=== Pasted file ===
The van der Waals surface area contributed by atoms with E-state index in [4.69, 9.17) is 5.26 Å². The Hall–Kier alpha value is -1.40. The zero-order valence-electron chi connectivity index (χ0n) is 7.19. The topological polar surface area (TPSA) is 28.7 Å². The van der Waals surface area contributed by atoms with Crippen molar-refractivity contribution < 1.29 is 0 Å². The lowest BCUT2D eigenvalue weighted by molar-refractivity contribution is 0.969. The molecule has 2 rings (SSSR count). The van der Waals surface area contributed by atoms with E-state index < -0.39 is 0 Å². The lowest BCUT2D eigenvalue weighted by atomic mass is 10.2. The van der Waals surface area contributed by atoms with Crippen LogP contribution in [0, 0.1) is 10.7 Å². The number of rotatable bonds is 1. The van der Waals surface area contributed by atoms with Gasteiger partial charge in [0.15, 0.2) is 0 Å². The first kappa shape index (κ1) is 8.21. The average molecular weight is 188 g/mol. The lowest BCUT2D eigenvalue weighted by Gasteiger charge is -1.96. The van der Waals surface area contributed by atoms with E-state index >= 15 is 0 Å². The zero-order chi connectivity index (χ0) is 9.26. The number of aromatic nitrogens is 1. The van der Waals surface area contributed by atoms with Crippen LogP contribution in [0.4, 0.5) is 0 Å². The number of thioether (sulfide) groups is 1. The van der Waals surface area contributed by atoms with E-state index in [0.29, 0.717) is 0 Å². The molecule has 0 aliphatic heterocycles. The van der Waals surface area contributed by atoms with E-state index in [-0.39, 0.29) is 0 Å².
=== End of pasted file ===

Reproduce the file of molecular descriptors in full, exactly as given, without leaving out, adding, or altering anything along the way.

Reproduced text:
The van der Waals surface area contributed by atoms with E-state index in [4.69, 9.17) is 5.26 Å². The Hall–Kier alpha value is -1.40. The zero-order valence-electron chi connectivity index (χ0n) is 7.19. The topological polar surface area (TPSA) is 28.7 Å². The van der Waals surface area contributed by atoms with Crippen molar-refractivity contribution < 1.29 is 0 Å². The lowest BCUT2D eigenvalue weighted by molar-refractivity contribution is 0.969. The molecule has 2 rings (SSSR count). The van der Waals surface area contributed by atoms with E-state index < -0.39 is 0 Å². The lowest BCUT2D eigenvalue weighted by atomic mass is 10.2. The van der Waals surface area contributed by atoms with Crippen LogP contribution in [0, 0.1) is 10.7 Å². The number of rotatable bonds is 1. The van der Waals surface area contributed by atoms with Gasteiger partial charge in [0.15, 0.2) is 0 Å². The first kappa shape index (κ1) is 8.21. The average molecular weight is 188 g/mol. The lowest BCUT2D eigenvalue weighted by Gasteiger charge is -1.96. The van der Waals surface area contributed by atoms with E-state index >= 15 is 0 Å². The zero-order chi connectivity index (χ0) is 9.26. The number of aromatic nitrogens is 1. The van der Waals surface area contributed by atoms with Crippen LogP contribution in [0.4, 0.5) is 0 Å². The number of thioether (sulfide) groups is 1. The van der Waals surface area contributed by atoms with E-state index in [0.29, 0.717) is 0 Å². The molecule has 0 aliphatic heterocycles. The van der Waals surface area contributed by atoms with E-state index in [-0.39, 0.29) is 0 Å².